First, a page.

Lakers forward Anthony Brown expressed how coach Dawkins is a player’s coach who wants to win on and off the court. Randle, Brown, Powell and Huestis were largely responsible for upsetting Kansas en route to the Sweet 16 in 2014. They were led by coach Dawkins, whose competitive drive, Huestis recalled, was “infectious.”

“They’re [UCF] getting someone who’s played in the NBA and college at the highest level,” Brown said. “He’s definitely going to let the players play, he’s going to let them make mistakes,[and] let them showcase their talents. He’s going to be very due-diligent. He loves paying attention to the details. He’s a great man — he’s one of the nicest guys I’ve met in the coaching business.”

Dallas Mavericks forward Dwight Powell is also eager to see Dawkins take the reins at UCF.

“Coach Dawkins has a contagious love and respect for the game of basketball,” Dallas Mavericks forward Dwight Powell said. “He’s passionate about winning and helping young men grown on and off the court. I'm excited to watch the program at Central Florida grow under his leadership. I think he will do a great job.”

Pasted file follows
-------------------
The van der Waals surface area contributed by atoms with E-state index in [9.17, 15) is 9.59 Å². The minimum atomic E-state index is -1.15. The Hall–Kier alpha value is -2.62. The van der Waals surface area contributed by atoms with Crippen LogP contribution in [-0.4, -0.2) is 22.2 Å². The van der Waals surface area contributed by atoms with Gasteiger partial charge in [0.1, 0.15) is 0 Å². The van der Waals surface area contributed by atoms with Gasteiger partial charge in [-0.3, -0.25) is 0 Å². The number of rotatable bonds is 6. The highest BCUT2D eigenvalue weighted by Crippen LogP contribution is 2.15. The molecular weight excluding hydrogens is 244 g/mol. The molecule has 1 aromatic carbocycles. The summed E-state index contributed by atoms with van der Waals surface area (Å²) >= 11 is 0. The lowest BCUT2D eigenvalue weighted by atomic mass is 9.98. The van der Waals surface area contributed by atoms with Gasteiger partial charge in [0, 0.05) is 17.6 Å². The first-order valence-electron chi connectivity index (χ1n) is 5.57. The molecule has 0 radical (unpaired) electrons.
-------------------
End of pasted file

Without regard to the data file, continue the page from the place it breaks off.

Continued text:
Coming to UCF, giving the players a clean slate, but he also recognizes that for this team to be a contender, they must establish an identity on the offensive and defensive ends of the basketball court.

“In a nutshell, they have to have a few things that are very important for the program. One, they have to have an identity,” Dawkins said. “Every team that I’ve seen be successful has had unique identity. You can picture it, this team does this, this team does that – same thing applies for what we want to do. I think our identity has to be two things; one, I don’t think you can do anything without being a very sound defensive team; two, when you watch us play, I want you to see the heart of our players.”

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Christopher Davis is a Digital Producer for the Central Florida Future.